Were George Washington’s teeth really wood?
Actually, George Washington’s teeth probably were not wood, but the artificial gums that held them probably were. Varying stories exist, but the one that I think is probably the most accurate is that George probably had hand-carved wooden denture bases that had the teeth of dead battlefield corpses screwed into them. Yep, prior to modern times, grave robbers would often pull the teeth of the dead for the making of dentures!
A brief look into the history of esthetic dental materials is quite interesting. Bone, ivory, and actual teeth were used to replace missing teeth until Pierre Fauchard, considered to be the father of modern dentistry, applied jeweler’s enamel over a thin gold plate in about 1728. It wasn’t until 1756 that another French dentist by the name of Dr. de Chemant applied porcelain pottery making to make porcelain dentures.
Porcelain was first invented in China around 4000 BC. It was basically clay mixed with sand and then surfaced with a thin layer of glaze and allowed to dry in the sun. Hence, the synonym for porcelain today is “china.” During the Han and Tang Dynasties in China, kiln-firing, coloring, and translucency were developed to make very beautiful artifacts that have lasted for centuries. Marco Polo brought porcelain to Europe in about 1295 AD, and ornate Medici porcelain from Florence, Italy, because very popular. In 1770, America began to make porcelain in Philadelphia. Each time a different people began making porcelain, new techniques, properties, and ideas were born.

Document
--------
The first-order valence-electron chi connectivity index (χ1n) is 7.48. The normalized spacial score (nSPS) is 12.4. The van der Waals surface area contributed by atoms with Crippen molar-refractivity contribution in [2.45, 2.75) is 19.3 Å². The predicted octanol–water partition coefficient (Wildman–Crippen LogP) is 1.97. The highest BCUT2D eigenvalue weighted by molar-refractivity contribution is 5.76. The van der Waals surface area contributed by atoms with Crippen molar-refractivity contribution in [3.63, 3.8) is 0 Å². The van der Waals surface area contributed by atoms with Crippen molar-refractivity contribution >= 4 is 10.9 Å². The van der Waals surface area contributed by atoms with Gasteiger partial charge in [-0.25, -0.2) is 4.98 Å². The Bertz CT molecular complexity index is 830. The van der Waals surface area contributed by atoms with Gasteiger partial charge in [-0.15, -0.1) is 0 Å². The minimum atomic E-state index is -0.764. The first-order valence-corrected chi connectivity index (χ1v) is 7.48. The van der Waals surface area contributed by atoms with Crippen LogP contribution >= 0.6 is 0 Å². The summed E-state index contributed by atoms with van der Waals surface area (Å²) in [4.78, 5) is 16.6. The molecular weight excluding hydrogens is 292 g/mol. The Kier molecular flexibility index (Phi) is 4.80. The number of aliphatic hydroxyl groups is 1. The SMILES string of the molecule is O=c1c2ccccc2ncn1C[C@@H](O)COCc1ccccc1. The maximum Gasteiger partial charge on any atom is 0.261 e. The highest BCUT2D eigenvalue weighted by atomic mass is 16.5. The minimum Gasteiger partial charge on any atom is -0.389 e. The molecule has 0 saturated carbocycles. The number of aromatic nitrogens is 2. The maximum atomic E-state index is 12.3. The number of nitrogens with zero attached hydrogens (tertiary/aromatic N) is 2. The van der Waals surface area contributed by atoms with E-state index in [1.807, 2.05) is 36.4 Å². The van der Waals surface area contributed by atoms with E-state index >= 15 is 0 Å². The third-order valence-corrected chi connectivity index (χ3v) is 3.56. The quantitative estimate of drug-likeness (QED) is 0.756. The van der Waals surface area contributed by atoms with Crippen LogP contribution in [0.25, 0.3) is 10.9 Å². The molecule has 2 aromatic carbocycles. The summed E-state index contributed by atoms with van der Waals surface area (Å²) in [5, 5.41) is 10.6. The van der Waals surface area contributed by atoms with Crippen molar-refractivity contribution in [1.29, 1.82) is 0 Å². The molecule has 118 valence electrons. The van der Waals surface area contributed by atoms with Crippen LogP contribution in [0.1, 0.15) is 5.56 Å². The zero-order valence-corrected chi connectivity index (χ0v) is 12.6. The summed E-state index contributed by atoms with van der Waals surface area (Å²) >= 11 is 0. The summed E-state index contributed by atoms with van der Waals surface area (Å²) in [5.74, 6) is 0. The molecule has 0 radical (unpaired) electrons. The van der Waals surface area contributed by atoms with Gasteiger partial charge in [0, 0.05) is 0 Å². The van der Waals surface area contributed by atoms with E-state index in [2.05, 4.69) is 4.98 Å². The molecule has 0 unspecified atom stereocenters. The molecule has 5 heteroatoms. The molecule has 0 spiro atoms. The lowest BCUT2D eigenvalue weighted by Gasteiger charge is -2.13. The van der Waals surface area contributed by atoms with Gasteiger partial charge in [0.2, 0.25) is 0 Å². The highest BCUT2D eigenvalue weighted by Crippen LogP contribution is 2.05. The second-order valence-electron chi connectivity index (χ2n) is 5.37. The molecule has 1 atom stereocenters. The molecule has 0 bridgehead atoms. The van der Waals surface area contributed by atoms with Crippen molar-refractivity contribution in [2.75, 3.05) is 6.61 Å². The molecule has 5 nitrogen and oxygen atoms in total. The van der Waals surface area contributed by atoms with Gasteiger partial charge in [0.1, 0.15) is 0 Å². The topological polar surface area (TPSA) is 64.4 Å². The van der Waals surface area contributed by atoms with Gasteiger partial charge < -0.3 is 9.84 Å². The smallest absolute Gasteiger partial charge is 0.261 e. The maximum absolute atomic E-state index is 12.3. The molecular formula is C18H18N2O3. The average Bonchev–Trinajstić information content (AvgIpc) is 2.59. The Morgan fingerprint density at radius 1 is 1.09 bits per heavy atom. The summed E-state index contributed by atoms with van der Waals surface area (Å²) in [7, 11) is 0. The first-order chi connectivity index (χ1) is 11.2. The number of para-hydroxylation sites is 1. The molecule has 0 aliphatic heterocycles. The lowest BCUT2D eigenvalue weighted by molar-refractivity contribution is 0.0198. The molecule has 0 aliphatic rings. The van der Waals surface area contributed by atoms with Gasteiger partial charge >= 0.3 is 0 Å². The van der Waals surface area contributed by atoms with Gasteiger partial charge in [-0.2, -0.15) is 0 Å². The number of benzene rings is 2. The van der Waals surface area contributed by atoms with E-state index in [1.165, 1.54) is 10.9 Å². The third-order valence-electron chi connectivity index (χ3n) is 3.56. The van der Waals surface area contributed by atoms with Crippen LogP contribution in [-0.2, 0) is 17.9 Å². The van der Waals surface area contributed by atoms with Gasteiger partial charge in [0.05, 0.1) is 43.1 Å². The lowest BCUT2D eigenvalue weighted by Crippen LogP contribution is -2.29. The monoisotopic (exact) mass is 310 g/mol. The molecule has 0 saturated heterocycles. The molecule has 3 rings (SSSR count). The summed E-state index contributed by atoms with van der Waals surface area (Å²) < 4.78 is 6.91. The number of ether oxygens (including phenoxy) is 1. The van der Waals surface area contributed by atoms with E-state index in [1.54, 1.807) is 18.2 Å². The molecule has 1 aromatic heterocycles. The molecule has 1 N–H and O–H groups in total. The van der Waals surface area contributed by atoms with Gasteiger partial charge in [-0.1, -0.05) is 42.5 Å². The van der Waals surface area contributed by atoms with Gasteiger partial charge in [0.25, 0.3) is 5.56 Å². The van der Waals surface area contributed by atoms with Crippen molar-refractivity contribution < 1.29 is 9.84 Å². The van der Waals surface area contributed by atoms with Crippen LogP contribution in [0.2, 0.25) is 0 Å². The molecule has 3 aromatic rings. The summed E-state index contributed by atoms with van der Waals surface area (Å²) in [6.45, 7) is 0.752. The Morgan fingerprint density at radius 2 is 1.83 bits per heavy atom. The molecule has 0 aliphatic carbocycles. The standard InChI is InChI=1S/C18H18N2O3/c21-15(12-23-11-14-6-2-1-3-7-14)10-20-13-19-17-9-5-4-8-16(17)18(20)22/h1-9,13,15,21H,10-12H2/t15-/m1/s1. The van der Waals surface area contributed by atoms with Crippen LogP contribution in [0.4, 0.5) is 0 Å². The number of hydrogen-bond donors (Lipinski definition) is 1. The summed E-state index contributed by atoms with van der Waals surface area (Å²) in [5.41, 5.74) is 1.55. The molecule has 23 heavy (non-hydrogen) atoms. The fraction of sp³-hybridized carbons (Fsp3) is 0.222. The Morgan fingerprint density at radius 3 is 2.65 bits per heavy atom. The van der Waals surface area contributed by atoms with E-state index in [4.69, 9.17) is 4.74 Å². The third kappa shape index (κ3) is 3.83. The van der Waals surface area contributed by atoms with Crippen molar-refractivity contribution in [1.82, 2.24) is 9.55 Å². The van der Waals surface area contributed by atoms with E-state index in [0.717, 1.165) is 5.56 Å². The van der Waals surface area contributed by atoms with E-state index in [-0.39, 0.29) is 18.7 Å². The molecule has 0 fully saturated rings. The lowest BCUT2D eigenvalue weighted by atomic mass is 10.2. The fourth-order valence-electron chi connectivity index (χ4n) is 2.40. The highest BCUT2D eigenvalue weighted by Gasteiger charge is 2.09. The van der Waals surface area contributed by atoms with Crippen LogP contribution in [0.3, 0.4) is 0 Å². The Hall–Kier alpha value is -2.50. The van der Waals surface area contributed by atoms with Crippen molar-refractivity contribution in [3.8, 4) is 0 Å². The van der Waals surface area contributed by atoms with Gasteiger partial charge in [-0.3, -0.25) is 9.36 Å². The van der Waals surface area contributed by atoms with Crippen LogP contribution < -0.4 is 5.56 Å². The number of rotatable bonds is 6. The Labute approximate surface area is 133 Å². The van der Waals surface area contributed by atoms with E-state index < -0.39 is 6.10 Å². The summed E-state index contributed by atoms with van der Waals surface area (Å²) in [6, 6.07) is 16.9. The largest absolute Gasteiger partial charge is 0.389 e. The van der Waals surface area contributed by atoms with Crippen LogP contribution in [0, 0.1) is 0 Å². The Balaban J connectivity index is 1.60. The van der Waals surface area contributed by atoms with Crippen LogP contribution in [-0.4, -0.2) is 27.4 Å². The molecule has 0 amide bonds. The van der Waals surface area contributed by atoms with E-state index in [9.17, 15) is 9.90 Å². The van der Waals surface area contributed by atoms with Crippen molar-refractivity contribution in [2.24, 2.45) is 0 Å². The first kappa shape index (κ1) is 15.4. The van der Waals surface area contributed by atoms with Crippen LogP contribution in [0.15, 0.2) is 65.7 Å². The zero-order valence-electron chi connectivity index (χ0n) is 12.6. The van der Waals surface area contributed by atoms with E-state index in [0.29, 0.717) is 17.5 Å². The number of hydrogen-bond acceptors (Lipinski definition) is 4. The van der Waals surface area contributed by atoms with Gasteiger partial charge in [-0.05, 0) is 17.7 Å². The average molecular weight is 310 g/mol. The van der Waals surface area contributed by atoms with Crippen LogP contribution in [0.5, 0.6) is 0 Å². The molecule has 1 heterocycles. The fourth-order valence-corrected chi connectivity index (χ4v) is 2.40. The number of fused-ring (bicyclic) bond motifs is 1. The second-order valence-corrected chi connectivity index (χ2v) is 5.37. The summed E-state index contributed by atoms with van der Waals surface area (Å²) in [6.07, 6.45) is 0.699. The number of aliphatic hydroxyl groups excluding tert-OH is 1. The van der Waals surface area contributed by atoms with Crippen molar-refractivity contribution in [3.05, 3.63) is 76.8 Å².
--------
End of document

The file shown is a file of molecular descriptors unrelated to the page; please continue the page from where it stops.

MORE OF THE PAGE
Today, porcelains are used in everything that makes our world tick from teeth to computer chips to space shuttle shells. In dentistry, the trend is to develop durable, reliable porcelains that mimic the esthetics of natural tooth enamel without having to have metallic support. During the past 10 years, CAD-CAM technology has been used to make all-ceramic crowns, inlays, and onlays that are as close to tooth color as is currently possible. Recently, a new type of porcelain base, called zirconia, has been developed which actually “heals” itself when a crack starts. Eventually, we will be able to place all-ceramic, metal-free restorations that are stronger and more durable than even gold. The race is on!